What to know about the end of the IRS determination letter program
The IRS is limiting its determination letter program for tax-qualified individually designed plans, which affects how and when plan sponsors can request documentation. Chris Collins, a benefits and compensation attorney with law firm Vedder Price, sat down with Employee Benefit News to discuss upcoming changes to the program and how plan sponsors can prepare for the disruption.
Employee Benefit News: What is the IRS determination letter program and why is it ending?
Chris Collins: The determination letter program has been ongoing for years; it’s a program by which plan sponsors can apply to the IRS for a determination that their plan, their retirement plan, whether it be a 401(k), a pension or a cash-balance plan, and it’s if company trust are qualified under the tax code, allowing the employer to deduct contributions, and therefore the income of the trust is shielded from income tax moving forward. In 2016, the IRS announced that it was ending the program due to budget concerns and basically a lack of resources it could dedicate to the program. It came as a little bit of a surprise to people because while IRS determination letters are not required for plans; I don’t know of any plans that don’t get IRS determination letters, and it’s a very commonly used and very useful program that the IRS provided to plan sponsors.
The IRS will continue to give determination letters to plans when they start, so if you start a new plan, you get a determination letter. If you terminate a plan, you can get a determination letter. Another thing the IRS has said it is contemplating doing is that it’s going to give plan sponsors more model amendments to adopt and also allow plans to incorporate various requirements into their plan by reference to the tax code.
The IRS has also stated it could open up the determination letter program in windows if circumstances were right, such as a major piece of 401(k) or pension legislation.
EBN: How will this disrupt those employers?
Collins: I don’t think the disruption will be immediate. There are a couple reasons for that. The IRS now is giving determination letters that don’t have expiration dates. If you were lucky enough to apply for a letter before Jan. 31, 2017, you might be getting a letter right now. Those letters aren’t going to have expiration dates. Also the circumstances, there have not been many legally required amendments to plans over the last couple of years.
Therefore the letters that we have right now, which are a couple years old, are still good.
EBN: What about in the future?
Collins: As the years go by, a couple different events could cause problems. One could be transactions, when you’re buying companies or selling companies. If a determination letter is a number of years old, a buyer may request more assurance that the plan is qualified. And loans, you could have a lender who will want more assurance that the plan is qualified. Mostly this is related to legal risk and possible penalties and disqualifications of the plans. Last is the annual audit that will take place with plans as related to their [Form] 5500, and this is done by an outside auditor. In there, those auditors make certain statements about the qualification of the plan and often look to the determination letter to do that. As we get farther away from the date of the determination letter a plan holds, that could become a problem.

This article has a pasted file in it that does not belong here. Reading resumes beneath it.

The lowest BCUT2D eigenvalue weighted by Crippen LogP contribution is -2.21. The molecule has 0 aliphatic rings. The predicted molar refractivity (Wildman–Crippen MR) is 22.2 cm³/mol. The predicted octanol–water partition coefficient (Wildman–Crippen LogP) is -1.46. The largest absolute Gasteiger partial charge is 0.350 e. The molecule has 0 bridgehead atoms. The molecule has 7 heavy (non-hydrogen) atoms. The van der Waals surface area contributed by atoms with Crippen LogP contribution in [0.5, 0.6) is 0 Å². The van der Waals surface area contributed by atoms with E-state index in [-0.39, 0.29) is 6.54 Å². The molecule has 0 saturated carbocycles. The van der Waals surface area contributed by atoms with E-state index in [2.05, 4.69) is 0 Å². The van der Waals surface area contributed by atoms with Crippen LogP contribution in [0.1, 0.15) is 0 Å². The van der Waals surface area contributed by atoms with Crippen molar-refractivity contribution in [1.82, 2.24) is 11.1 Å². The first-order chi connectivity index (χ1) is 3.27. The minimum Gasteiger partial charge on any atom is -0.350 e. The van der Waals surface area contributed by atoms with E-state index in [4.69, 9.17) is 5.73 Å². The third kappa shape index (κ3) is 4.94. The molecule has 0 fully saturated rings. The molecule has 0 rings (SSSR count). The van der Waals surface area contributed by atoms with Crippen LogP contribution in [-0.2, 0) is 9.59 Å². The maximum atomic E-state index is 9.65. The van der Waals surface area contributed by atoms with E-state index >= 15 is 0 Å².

I think law firms are going to start stepping into that void. A number, including Vedder Price, are going to be offering those services to clients to give [plan sponsors] that assurance.
EBN: Will it cause problems for HR or make their plans less attractive?
Collins: You have prototype 401(k) plans and then you have individually designed 401k plans. The prototype plans are not going to be affected by the IRS program, generally speaking, because they rely on the letters of the prototype sponsors, the Fidelitys, the Vanguards of the world. Individually designed plans… I don’t think [the end of the IRS program] will affect the offering of those plans.
Companies will continue offering 401(k) plans to stay competitive, to attract and retain those employees. What is could do is make people simplify or streamline their plans, so there’s not as many bells and whistles to them. I don’t think it should have a major impact on the administration of the plan moving forward.
EBN: How will this affect companies like Fidelity and Vanguard?
Collins: If you look at the 401(k) market, most small and mid-sized players … are already on prototype plans, and it makes sense for them; they tend to have simple plans and it tends to be cost effective for the organization. Larger organizations, they tend to have more complicated plans or they do more variations on their plans that may cause them to not fit into the prototype plan model. That being said, you have seen over the last couple of years a shift toward the prototype plans and I think that will continue when the IRS determination letter program ends.
EBN: Is there anything that employers should be doing during this change?
Collins: Right now, they need to rely on plan counsels and their third party administrators to be mindful of any required amendments that need to be done and that those amendments, when they do come out, are handled properly. Any discretionary amendments they’re thinking about doing to the plan, whether it be 401(k) or pension, be vetted through plan counsel to make sure they are looked at closely. Before you could make the amendments and do so very carefully, but you also knew that those amendments would be submitted to the IRS some point in the future. You don’t have that luxury now.